September 22, 2007
Turning a corner on unit testing
I think I’ve finally done it.
This week, I found myself struggling within the confines of existing infrastructure code that had no unit tests. The task was relatively simple: a new feature at the infrastructure-level that would enable many other product-level features in coming months. If I’d gone down the hackish route and not worked at the infrastructure level, I could’ve isolated this code and tested it in complete isolation. But that would just lead to more bugs down the road, and I’d still have a lot of integration testing to do.
It was one of the more painful and slow development experiences in recent memory. Even worse than dealing with 10-year old, undocumented, legacy Perl code written by non-programmers. Yeah, that painful.
For a long time, I contended that unit testing’s primary benefit was long-term: ensuring that refactoring code which you did not write and do not fully understand does not break. And that you need to reach a certain critical mass in terms of number and variety of tasks before it becomes effective. And that’s still true. I think my skepticism rubbed off, too, because I hardly hear anyone saying, “But the unit tests pass, there can’t be a bug” anymore.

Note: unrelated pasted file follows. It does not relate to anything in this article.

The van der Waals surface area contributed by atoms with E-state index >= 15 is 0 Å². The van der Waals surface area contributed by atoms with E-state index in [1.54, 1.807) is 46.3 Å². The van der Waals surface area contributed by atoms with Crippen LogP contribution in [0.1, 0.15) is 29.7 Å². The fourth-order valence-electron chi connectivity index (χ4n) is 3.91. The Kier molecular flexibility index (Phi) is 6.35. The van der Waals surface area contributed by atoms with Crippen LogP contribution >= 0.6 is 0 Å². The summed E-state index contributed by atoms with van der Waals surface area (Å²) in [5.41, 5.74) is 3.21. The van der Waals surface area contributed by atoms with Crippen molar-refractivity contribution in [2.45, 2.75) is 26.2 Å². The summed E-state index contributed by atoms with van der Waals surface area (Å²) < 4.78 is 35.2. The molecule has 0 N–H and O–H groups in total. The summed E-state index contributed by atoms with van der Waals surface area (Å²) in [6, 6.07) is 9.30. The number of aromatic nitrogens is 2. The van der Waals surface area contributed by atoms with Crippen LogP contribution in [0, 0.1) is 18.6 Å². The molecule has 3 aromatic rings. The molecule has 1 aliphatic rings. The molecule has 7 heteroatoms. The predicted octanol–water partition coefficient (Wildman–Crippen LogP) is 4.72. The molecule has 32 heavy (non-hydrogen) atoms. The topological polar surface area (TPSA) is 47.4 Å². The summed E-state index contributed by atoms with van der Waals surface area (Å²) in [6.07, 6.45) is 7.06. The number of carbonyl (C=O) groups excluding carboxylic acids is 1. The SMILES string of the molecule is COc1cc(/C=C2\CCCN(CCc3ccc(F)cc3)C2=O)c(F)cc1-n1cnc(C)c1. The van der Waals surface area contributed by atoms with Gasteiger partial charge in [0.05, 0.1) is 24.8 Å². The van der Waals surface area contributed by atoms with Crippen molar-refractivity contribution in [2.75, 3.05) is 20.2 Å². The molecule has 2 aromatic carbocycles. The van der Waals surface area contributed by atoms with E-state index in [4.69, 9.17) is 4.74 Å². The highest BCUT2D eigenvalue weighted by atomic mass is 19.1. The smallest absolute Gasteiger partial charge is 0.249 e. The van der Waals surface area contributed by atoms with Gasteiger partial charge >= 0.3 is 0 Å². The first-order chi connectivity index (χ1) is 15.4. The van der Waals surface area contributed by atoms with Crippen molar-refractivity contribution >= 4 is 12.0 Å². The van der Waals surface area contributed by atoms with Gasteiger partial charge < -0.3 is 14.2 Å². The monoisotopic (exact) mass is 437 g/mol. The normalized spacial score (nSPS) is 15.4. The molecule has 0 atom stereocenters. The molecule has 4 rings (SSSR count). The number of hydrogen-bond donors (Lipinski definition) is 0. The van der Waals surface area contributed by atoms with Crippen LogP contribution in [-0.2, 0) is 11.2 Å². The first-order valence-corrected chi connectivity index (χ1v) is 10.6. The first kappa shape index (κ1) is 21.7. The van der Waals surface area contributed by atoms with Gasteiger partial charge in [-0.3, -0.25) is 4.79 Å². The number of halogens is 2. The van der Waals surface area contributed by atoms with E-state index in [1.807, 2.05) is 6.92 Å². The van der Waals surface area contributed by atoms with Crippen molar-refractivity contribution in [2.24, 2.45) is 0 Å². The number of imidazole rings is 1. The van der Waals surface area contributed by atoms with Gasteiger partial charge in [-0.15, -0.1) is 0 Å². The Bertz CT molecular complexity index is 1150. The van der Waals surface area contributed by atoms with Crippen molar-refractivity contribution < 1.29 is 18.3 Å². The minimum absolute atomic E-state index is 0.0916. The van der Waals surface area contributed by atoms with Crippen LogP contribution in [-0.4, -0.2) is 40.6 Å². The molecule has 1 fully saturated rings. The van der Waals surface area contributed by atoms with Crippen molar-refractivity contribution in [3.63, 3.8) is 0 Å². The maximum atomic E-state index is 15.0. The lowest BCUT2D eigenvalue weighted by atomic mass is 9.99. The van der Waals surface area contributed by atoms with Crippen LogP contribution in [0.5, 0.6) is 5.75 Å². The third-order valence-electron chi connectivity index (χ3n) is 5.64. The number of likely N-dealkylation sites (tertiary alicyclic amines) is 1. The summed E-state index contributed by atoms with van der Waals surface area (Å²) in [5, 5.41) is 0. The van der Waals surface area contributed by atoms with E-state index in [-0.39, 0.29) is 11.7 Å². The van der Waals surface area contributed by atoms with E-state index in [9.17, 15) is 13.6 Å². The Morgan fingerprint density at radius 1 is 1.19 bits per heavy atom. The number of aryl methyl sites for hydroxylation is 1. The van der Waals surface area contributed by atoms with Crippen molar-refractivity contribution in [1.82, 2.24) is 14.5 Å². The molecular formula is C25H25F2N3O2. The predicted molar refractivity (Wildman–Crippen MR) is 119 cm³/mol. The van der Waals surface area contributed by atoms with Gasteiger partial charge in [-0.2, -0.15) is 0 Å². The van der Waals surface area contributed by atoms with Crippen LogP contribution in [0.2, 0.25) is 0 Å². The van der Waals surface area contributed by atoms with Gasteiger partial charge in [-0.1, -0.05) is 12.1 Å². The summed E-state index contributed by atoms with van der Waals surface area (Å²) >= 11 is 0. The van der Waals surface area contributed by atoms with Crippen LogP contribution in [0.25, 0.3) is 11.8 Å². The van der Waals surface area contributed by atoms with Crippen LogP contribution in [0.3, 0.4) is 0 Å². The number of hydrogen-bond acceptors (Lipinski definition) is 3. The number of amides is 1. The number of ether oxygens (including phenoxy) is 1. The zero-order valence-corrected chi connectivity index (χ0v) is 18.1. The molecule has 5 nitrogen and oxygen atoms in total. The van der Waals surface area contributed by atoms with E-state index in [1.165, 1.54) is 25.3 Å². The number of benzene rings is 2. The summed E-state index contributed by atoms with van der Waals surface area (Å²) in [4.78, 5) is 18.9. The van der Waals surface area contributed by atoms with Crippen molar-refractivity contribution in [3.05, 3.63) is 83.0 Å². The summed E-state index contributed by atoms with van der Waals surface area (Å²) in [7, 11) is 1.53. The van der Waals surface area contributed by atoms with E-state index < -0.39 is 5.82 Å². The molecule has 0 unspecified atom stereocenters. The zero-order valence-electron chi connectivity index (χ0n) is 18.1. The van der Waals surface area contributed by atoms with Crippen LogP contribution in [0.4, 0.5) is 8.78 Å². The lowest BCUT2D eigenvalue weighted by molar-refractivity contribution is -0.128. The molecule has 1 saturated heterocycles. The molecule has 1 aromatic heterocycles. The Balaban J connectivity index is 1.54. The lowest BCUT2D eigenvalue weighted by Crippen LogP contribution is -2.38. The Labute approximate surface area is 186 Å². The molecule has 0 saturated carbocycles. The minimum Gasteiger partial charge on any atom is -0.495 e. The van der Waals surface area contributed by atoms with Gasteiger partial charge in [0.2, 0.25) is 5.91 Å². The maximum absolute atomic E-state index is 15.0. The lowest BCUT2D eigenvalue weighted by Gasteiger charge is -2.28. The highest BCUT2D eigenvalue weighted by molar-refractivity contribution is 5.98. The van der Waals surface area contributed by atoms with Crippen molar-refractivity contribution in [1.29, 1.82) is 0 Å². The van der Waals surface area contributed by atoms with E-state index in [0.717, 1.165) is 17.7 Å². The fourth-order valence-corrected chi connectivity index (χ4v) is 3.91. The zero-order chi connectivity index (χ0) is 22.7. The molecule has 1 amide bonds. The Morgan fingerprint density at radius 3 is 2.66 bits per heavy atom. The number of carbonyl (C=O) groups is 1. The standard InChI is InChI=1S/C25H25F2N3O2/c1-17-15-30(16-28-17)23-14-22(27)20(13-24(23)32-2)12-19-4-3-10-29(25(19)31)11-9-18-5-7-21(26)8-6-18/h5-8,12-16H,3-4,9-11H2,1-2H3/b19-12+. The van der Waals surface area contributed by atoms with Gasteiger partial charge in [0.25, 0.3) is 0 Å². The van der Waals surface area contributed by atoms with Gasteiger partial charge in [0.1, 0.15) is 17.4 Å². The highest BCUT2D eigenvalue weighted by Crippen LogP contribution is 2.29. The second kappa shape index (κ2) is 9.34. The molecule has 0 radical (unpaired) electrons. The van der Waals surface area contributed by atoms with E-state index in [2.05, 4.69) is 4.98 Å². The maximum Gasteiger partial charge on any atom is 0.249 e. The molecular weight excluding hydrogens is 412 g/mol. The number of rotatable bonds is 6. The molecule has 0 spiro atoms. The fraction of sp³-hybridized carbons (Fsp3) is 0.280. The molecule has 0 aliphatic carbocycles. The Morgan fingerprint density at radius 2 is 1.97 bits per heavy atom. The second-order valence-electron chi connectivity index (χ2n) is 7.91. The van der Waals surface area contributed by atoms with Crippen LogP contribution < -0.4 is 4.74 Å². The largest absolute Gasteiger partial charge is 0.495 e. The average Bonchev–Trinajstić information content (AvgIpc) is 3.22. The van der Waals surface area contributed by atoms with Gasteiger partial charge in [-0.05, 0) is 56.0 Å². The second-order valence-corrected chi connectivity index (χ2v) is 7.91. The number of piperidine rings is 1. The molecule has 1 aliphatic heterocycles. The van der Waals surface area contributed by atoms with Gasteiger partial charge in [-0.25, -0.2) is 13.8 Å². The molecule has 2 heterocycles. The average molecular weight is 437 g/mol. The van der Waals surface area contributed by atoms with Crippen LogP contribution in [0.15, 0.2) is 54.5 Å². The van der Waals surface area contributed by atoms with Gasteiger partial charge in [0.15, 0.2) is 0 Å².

But then I started looking at how I approached the practice of programming. Before I write code–often as part of designing the system–I write out stubs of how I’m going to use the code. Because an aesthetically unpleasing or overly complicated API is an error-prone API. And it dawned on me that this is one of the big benefits of test-first development.
Last year, when I read Agile Software Development: Principles, Patterns, and Practices (finally after it had been on my bookshelf for years), it was a bit like a revelation. Agile development, really, is formalizing what are otherwise good development-time practices anyway. So I resolved to better formalize my development activities.
It’s taken a while, but now I am so accustomed to using unit tests to isolate problems, and the quick turnaround that entails, that there is a significant mental barrier to any other way of doing it. I’ve turned that corner and am heading down NotReallyUtopiaButGoodEnough Street.